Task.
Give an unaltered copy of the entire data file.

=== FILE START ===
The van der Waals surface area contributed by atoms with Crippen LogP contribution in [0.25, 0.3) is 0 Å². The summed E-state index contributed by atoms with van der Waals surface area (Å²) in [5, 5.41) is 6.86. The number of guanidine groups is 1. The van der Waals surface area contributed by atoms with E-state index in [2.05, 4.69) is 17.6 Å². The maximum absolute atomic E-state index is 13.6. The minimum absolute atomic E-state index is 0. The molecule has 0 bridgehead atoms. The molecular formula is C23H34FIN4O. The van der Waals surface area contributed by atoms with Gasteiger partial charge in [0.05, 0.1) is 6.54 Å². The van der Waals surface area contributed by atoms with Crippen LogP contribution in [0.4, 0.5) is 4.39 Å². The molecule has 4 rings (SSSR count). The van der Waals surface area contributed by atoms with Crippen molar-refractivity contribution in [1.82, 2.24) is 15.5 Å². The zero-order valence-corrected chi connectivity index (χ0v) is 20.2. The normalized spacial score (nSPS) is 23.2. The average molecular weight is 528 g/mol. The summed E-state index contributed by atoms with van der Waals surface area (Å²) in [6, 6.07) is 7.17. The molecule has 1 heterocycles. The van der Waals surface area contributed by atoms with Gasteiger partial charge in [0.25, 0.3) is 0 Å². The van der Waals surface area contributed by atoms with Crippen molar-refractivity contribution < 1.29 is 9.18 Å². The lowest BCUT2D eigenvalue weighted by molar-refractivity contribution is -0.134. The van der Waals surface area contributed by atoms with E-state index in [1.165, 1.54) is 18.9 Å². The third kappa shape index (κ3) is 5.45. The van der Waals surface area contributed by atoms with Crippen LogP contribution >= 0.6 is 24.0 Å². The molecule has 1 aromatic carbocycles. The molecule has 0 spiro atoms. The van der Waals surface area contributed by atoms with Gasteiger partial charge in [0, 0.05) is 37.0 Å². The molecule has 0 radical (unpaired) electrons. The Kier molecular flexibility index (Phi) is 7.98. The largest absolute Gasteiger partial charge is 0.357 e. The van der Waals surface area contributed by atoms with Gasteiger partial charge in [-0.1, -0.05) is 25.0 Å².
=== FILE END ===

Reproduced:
The van der Waals surface area contributed by atoms with Crippen LogP contribution in [0.25, 0.3) is 0 Å². The summed E-state index contributed by atoms with van der Waals surface area (Å²) in [5, 5.41) is 6.86. The number of guanidine groups is 1. The van der Waals surface area contributed by atoms with E-state index in [2.05, 4.69) is 17.6 Å². The maximum absolute atomic E-state index is 13.6. The minimum absolute atomic E-state index is 0. The molecule has 0 bridgehead atoms. The molecular formula is C23H34FIN4O. The van der Waals surface area contributed by atoms with Gasteiger partial charge in [0.05, 0.1) is 6.54 Å². The van der Waals surface area contributed by atoms with Crippen LogP contribution in [0.4, 0.5) is 4.39 Å². The molecule has 4 rings (SSSR count). The van der Waals surface area contributed by atoms with Crippen molar-refractivity contribution in [1.82, 2.24) is 15.5 Å². The zero-order valence-corrected chi connectivity index (χ0v) is 20.2. The normalized spacial score (nSPS) is 23.2. The average molecular weight is 528 g/mol. The summed E-state index contributed by atoms with van der Waals surface area (Å²) in [6, 6.07) is 7.17. The molecule has 1 heterocycles. The van der Waals surface area contributed by atoms with Gasteiger partial charge in [0.25, 0.3) is 0 Å². The van der Waals surface area contributed by atoms with Crippen molar-refractivity contribution < 1.29 is 9.18 Å². The lowest BCUT2D eigenvalue weighted by molar-refractivity contribution is -0.134. The van der Waals surface area contributed by atoms with E-state index in [1.165, 1.54) is 18.9 Å². The third kappa shape index (κ3) is 5.45. The van der Waals surface area contributed by atoms with Crippen LogP contribution >= 0.6 is 24.0 Å². The molecule has 1 aromatic carbocycles. The molecule has 0 spiro atoms. The van der Waals surface area contributed by atoms with Gasteiger partial charge in [0, 0.05) is 37.0 Å². The molecule has 0 radical (unpaired) electrons. The Kier molecular flexibility index (Phi) is 7.98. The largest absolute Gasteiger partial charge is 0.357 e. The van der Waals surface area contributed by atoms with Gasteiger partial charge in [-0.1, -0.05) is 25.0 Å².